The future of the Billabong Pipe Masters competition, an event beloved by fans ands locals alike, remains uncertain amidst the controversy. WSL / Laurent Masurel
According to Khon2, the future of one of the World Surf League’s most famous surfing competitions, the Vans Triple Crown of Surfing, currently lies in jeopardy for 2019 due to a missed permit deadline.
The debacle began over what the WSL thought would be minor administration changes.
Per Surfer, what appeared to be a simple event date change for the WSL–exchanging the Billabong Pipe Masters event in December with the Volcom Pipe Pro event in Januar–was denied by the city of Honolulu. By attempting to swap the two events, the WSL failed to submit necessary changes by the Nov. 9 deadline. In their eyes, it was a minor technicality.
The city of Honolulu says the request from the WSL was more than minor, and they rejected the request. Adding to the mounting tension the WSL’s CEO, Sophie Goldschmidt, flew to Hawaii directly to fight for their case with Kirk Caldwell, Honolulu’s Mayor
Before meeting with the Mayor she wrote to him stating, “It is ironic that we should be in this situation at a time when the Hawaii Tourism Authority is so aggressively canvassing to attract high profile professional sporting events to the state, and when surfing is on the eve of its Olympic debut.”
For Caldwell and the Honolulu Department of Parks and Recreation, the change boiled down to a matter of consideration and fairness. According to Caldwell many other applicants have applied for an event permit at the same time on Oahu’s North Shore. After rejecting the request, Caldwell emphasized that he alone can’t grant exceptions of this nature, and that the decision was made by the review of a panel.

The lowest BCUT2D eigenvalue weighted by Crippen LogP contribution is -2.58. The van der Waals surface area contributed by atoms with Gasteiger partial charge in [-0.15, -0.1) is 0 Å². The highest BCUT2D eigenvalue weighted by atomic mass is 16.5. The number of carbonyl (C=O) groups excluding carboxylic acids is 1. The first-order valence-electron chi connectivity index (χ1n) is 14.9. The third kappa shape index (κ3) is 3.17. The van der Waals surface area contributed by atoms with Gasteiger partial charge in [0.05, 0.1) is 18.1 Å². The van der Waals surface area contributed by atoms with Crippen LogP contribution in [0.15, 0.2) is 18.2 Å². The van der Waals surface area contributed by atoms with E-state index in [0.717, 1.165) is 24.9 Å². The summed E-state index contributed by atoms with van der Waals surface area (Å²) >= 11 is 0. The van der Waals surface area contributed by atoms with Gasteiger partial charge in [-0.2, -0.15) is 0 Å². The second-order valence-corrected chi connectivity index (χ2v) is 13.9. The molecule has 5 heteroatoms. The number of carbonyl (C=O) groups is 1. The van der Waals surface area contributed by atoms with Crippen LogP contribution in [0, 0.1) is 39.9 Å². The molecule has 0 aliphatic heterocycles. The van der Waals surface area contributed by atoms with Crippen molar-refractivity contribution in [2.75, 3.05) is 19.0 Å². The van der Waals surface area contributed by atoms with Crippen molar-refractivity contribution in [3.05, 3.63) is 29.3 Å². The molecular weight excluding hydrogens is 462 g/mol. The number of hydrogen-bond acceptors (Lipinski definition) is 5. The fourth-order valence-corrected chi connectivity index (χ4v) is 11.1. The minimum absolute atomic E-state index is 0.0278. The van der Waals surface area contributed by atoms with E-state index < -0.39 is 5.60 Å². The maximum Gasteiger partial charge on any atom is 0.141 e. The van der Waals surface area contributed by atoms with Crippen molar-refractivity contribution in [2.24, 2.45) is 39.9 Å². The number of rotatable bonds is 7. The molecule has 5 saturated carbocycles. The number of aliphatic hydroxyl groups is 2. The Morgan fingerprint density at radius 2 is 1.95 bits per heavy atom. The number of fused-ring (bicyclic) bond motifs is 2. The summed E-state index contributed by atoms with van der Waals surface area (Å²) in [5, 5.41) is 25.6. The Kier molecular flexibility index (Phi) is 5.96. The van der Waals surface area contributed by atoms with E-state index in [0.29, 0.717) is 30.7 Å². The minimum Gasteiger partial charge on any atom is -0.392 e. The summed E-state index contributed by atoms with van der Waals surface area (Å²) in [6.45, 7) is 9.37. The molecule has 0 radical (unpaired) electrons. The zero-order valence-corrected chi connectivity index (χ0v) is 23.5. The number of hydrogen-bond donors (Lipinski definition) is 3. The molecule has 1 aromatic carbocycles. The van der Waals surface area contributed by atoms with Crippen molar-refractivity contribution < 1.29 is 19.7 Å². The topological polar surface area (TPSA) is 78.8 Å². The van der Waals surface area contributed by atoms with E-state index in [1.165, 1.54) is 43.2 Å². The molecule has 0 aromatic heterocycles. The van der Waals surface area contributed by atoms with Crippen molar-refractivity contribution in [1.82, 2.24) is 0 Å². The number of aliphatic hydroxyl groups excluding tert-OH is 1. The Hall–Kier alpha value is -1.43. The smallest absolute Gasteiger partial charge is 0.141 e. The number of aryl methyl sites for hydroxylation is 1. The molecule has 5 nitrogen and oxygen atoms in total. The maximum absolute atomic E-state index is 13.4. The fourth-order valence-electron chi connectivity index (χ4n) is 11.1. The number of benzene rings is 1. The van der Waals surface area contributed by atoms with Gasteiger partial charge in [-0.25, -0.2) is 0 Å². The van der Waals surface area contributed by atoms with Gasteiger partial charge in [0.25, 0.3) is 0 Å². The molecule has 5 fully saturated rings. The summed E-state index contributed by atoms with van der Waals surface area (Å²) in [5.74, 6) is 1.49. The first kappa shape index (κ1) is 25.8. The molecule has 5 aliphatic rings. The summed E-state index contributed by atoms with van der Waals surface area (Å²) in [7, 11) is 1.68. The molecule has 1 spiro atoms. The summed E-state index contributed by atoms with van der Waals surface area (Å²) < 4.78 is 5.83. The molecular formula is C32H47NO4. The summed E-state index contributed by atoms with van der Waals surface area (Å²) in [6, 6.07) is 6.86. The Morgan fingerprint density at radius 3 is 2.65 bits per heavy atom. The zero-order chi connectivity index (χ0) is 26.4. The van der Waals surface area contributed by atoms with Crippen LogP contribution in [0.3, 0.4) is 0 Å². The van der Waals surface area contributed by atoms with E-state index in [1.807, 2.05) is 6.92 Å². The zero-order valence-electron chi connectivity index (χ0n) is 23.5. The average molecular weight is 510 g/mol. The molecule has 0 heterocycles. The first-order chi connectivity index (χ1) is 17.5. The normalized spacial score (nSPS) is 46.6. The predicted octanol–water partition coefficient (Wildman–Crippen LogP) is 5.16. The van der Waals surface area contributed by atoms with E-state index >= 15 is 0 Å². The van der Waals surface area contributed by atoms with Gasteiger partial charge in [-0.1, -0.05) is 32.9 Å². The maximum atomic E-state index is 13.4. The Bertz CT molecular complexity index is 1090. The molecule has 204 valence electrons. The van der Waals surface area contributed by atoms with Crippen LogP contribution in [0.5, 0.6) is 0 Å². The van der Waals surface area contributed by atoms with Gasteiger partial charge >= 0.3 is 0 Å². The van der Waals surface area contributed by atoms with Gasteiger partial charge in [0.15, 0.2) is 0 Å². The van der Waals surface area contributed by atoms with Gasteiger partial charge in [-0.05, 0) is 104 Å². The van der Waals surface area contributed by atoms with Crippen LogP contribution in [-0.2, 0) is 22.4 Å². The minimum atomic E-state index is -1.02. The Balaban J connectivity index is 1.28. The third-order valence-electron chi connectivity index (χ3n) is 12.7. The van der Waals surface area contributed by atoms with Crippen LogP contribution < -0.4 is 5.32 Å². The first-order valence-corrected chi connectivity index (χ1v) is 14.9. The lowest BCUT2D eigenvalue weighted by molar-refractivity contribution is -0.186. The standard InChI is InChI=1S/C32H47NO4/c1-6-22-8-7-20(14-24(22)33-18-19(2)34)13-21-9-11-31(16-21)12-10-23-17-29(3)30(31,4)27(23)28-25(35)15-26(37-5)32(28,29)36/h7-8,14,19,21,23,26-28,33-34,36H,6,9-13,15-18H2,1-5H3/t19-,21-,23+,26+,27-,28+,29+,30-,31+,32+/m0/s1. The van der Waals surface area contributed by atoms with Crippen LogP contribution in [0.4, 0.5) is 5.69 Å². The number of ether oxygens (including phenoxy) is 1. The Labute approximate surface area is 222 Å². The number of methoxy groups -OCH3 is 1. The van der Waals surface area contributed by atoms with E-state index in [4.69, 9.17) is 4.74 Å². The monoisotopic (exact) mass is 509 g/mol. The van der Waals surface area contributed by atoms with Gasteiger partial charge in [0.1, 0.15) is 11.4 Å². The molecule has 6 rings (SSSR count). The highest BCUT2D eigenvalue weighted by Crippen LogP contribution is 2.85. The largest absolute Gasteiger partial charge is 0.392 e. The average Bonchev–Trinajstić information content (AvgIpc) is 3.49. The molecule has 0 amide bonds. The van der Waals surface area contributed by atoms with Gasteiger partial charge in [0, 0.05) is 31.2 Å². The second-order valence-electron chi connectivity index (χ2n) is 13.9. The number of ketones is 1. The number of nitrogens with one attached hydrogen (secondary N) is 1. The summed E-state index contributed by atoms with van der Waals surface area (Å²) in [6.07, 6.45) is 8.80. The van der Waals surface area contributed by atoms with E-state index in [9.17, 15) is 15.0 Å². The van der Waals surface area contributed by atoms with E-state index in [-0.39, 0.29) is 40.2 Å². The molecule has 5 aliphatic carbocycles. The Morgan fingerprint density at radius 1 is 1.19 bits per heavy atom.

“Please know the city fully appreciates the economic spending the WSL brings to the islands, but as I've stated, this is an issue about fairness, not about money,” wrote Caldwell in a letter sent to Goldschmidt on Monday. “You have stated that the changes are minor, and if this is truly the case, we are perplexed that you would jeopardize your relationship to Hawaii on a minor change. I sincerely hope the WSL will continue to hold events in Hawaii, the birthplace of the sport of surfing."
The WSL had hoped to begin the 2019 season with the beloved Billabong Pipe Masters contest, which currently serves as the final contest on the WSL’s Championship Tour. Now, Pipe Master’s future is uncertain. Goldschmidt expressed concern in a statement to the Hawaii Star-Advertiser.
"If we can't get these minor administrative changes made, we won't be able to come back in 2019,” wrote Goldschmidt. “And if that happens the likelihood is that we won't be able to return for years."
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